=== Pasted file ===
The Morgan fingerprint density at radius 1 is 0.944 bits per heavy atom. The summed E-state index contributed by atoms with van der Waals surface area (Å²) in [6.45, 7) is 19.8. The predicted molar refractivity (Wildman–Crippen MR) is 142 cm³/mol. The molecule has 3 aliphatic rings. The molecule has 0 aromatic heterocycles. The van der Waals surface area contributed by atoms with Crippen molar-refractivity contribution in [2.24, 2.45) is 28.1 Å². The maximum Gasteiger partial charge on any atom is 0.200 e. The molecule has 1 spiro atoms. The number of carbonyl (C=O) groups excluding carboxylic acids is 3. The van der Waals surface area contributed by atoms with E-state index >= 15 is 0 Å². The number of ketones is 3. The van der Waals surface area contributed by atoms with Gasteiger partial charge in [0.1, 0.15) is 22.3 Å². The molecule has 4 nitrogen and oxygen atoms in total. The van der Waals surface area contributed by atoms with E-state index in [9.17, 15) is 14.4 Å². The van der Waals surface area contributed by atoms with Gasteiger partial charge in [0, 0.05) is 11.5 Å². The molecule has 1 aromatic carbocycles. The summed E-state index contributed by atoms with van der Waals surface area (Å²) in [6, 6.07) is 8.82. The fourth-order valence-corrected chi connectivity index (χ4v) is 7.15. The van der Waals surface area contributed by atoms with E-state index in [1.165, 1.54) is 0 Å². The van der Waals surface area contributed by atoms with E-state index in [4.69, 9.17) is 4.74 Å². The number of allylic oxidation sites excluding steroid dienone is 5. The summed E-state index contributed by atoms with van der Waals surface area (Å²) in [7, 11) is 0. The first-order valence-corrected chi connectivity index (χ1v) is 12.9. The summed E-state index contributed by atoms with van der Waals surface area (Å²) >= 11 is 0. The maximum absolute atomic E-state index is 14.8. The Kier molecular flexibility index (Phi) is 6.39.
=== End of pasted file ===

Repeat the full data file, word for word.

The Morgan fingerprint density at radius 1 is 0.944 bits per heavy atom. The summed E-state index contributed by atoms with van der Waals surface area (Å²) in [6.45, 7) is 19.8. The predicted molar refractivity (Wildman–Crippen MR) is 142 cm³/mol. The molecule has 3 aliphatic rings. The molecule has 0 aromatic heterocycles. The van der Waals surface area contributed by atoms with Crippen molar-refractivity contribution in [2.24, 2.45) is 28.1 Å². The maximum Gasteiger partial charge on any atom is 0.200 e. The molecule has 1 spiro atoms. The number of carbonyl (C=O) groups excluding carboxylic acids is 3. The van der Waals surface area contributed by atoms with E-state index >= 15 is 0 Å². The number of ketones is 3. The van der Waals surface area contributed by atoms with Gasteiger partial charge in [0.1, 0.15) is 22.3 Å². The molecule has 4 nitrogen and oxygen atoms in total. The van der Waals surface area contributed by atoms with E-state index in [9.17, 15) is 14.4 Å². The van der Waals surface area contributed by atoms with Gasteiger partial charge in [0, 0.05) is 11.5 Å². The molecule has 1 aromatic carbocycles. The summed E-state index contributed by atoms with van der Waals surface area (Å²) in [6, 6.07) is 8.82. The fourth-order valence-corrected chi connectivity index (χ4v) is 7.15. The van der Waals surface area contributed by atoms with E-state index in [1.165, 1.54) is 0 Å². The van der Waals surface area contributed by atoms with E-state index in [4.69, 9.17) is 4.74 Å². The number of allylic oxidation sites excluding steroid dienone is 5. The summed E-state index contributed by atoms with van der Waals surface area (Å²) in [7, 11) is 0. The first-order valence-corrected chi connectivity index (χ1v) is 12.9. The summed E-state index contributed by atoms with van der Waals surface area (Å²) >= 11 is 0. The maximum absolute atomic E-state index is 14.8. The Kier molecular flexibility index (Phi) is 6.39.